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"Give me a lever long enough, and a fulcrum strong enough, and single-handed I can move the world." - Archimedes Martin Jensen makes commentaries on real issues, or at least interesting essays. Banality filter is on.

11/25/2002

Tonight I wished my father (see below, above, before and after) his happy 81st birthday. Tonight my daughter, now 10, said something about the mathematics of date sequencing -- that October 10, 2010 would be 10-10-10, then there would be 11-11-11, then 12-12-12, and not again for nearly a hundred years. She said she did not want to live to be old enough to see it. I explained that when I was a kid, 80 meant decrepit, but now Grandpa Al was hale and hearty. Had a few health challenges, of course, but doing fine. When she was a hundred, I said, a hundred might very well be a good age to be.

I was in my endocrinologists' office today. He's in a "heart specialists" practice, but so many heart patients have diabetes that he fits right in. Next to me in the waiting room was a slender teenage girl, and I nearly shed a tear seeing her there with the old and overweight, the walker-bound and wrinkled. I hoped she was waiting for someone -- a grandma given a ride, maybe, or a daddy in the exam room. Presently she pulled a meter from her purse, just like mine at home, and I wanted to move to the chair next to her and say, "How long, honey? How long have you been Type 1?"

I couldn't, because it would have seemed like a come-on, all her tender sadness there in its magazine-cover glory. So I continued my counseling in my head. "I had a great aunt who lived to 90 before the days of insulin," I would say. "This really sucks for you, I know, but it sucked more before, and it will suck less in the days to come."

And, "The government is talking about a healthcare initiative to address chronic diseases. So much has happened in the last 10 years."

And, "Remember that this is your life and your disease -- it is you that must live with it. Forget all the 'shoulds' and 'shalts.' You have to find a way to live, and the others will have to learn they must live with your decisions."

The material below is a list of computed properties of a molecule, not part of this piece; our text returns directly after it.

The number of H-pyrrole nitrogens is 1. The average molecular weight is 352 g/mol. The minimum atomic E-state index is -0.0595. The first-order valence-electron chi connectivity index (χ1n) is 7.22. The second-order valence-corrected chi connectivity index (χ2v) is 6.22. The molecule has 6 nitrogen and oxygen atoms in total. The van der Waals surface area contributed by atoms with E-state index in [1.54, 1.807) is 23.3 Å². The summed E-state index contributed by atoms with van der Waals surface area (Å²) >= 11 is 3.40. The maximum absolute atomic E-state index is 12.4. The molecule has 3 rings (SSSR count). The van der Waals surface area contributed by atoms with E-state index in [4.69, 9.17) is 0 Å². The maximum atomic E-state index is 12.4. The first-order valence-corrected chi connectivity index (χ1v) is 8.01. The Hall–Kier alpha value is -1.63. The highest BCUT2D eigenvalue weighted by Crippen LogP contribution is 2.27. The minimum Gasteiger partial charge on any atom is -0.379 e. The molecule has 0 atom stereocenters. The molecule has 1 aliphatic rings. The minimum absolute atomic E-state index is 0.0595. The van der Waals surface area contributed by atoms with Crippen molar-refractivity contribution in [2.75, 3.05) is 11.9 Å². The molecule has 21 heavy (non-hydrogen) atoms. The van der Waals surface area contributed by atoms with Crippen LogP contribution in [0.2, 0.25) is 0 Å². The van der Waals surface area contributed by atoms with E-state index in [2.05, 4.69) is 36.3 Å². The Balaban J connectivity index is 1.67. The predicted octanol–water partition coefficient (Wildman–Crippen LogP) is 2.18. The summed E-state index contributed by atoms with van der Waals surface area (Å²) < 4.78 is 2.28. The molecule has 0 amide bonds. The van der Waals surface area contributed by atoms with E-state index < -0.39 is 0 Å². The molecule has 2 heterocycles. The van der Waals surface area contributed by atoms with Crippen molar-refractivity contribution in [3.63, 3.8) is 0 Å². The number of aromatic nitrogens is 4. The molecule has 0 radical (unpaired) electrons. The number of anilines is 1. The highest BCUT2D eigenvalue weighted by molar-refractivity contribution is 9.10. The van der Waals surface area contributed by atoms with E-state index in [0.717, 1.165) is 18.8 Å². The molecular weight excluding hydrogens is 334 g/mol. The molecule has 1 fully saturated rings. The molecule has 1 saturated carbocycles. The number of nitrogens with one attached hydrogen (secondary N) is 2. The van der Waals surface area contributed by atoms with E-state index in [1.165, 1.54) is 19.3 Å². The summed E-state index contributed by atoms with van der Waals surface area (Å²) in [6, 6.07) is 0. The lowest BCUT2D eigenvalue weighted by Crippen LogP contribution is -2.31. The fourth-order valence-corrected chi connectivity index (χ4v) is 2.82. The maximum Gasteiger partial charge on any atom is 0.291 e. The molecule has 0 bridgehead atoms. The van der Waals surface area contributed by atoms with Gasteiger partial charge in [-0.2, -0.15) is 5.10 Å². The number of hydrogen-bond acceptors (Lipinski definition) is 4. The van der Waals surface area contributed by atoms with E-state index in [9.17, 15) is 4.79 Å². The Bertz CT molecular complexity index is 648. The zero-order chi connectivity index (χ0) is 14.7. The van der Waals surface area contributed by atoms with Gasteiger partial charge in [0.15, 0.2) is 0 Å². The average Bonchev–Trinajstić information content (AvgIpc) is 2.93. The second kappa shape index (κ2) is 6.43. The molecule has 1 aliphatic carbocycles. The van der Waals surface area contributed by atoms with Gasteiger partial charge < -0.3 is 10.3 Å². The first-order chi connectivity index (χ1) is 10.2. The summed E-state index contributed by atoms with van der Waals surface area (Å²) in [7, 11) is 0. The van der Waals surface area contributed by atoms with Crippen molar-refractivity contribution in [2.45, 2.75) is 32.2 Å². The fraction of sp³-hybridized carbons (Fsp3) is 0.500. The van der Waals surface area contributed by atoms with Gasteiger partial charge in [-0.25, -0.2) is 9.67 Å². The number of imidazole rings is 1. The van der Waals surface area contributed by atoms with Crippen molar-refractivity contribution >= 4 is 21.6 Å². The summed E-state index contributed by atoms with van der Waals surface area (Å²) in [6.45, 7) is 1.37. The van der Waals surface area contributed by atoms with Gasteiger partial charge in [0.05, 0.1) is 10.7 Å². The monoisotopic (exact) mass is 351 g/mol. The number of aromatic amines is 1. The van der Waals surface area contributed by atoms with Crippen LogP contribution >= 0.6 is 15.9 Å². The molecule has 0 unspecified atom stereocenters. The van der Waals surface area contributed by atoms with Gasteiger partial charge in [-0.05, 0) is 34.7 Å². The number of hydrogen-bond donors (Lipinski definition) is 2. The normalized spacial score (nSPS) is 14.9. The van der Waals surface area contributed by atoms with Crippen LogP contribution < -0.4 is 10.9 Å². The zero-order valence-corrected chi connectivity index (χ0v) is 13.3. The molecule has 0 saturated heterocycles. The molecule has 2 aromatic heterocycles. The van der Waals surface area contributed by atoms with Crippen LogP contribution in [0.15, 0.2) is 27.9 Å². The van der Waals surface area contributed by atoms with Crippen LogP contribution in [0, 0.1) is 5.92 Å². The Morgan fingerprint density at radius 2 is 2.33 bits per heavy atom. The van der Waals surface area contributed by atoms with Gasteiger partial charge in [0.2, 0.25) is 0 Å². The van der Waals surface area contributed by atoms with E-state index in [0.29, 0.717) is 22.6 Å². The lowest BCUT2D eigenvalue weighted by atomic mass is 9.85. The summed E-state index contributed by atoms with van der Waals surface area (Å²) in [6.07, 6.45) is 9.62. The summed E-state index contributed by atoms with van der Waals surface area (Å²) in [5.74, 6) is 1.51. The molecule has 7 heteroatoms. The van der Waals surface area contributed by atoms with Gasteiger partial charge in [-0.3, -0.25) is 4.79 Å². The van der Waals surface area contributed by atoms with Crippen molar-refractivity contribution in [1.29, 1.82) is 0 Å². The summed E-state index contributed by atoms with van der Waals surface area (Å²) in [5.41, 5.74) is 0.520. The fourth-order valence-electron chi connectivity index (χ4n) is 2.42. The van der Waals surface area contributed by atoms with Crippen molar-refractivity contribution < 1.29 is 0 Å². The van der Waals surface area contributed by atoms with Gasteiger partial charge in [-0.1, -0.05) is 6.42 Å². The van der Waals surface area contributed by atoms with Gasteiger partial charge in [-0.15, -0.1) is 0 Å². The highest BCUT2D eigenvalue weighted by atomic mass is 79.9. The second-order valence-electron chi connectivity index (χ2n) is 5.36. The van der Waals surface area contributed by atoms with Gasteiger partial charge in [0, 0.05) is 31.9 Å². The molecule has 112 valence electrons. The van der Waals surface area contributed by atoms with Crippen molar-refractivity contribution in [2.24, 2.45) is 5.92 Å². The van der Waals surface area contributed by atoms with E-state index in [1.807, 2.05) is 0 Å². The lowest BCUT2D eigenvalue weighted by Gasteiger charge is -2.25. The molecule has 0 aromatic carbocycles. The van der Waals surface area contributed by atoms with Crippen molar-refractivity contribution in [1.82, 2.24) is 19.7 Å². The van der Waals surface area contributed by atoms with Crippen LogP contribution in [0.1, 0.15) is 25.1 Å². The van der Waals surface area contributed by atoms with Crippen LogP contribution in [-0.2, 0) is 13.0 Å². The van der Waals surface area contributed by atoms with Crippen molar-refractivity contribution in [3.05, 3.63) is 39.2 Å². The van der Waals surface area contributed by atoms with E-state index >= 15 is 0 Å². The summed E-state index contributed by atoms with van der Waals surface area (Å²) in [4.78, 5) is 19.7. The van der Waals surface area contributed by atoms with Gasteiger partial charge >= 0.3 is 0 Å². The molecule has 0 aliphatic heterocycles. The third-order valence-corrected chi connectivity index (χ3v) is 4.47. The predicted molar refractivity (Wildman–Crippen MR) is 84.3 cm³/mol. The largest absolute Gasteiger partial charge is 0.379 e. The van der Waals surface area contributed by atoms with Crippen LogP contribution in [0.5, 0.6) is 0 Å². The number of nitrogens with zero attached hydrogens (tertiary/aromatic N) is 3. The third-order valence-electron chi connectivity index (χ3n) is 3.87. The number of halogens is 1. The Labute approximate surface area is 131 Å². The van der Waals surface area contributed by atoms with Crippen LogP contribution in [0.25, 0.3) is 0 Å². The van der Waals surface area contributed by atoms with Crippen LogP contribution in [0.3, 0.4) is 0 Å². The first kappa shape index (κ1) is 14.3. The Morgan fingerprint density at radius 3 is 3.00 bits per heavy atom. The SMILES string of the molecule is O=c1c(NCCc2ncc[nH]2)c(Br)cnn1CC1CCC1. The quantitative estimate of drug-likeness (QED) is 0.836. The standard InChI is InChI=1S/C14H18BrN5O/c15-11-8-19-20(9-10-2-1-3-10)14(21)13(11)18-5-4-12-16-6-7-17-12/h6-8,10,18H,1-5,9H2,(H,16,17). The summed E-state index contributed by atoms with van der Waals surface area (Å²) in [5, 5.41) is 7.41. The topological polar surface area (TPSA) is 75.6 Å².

I looked at her and thought of my own beautiful children. And was grateful and ashamed.

11/06/2002

Reply from an Octogenarian (Eight Years on the Net)

As you know I live in a gated over-55 retirement RV park resort, yet computers are so widespread here that those who do not make some use of one stand out... and often try to explain their position. Most who do use computers use them fairly simply, for writing, for correspondence and family/friend contacts, and for keeping up to date. Some are whizzes, and they are often asked to help friends and acquaintances. We have a computer club and a geneology group deeply involved in computer archaeology. Several of our fifty clubs have email contact letters. And we are not strange!

I would suggest getting a look at the business and goals of the Datamonitor sponsor of this crap

Sincerely,

The Reverend J.
"Let's print the internet so everyone can read it!"

From a health industry newsletter I receive:

New research from Datamonitor finds that while there is an abundance of breast cancer information and support groups on the Internet, the vast majority of breast cancer patients are over 55 and are therefore the least likely to use the Internet or have access to a home PC. As such, most breast cancer patients may find themselves unaware of the support available to them. One solution to this problem would be to focus on promoting offline support resources, such as books, telephone help lines and support groups, since the availability of these services now is not readily explained to patients.

The idea that 55+ patients are not capable of learning to use a computer even to save their own lives, implicit in this conclusion, is perhaps the most insulting thing I've read in a great while.

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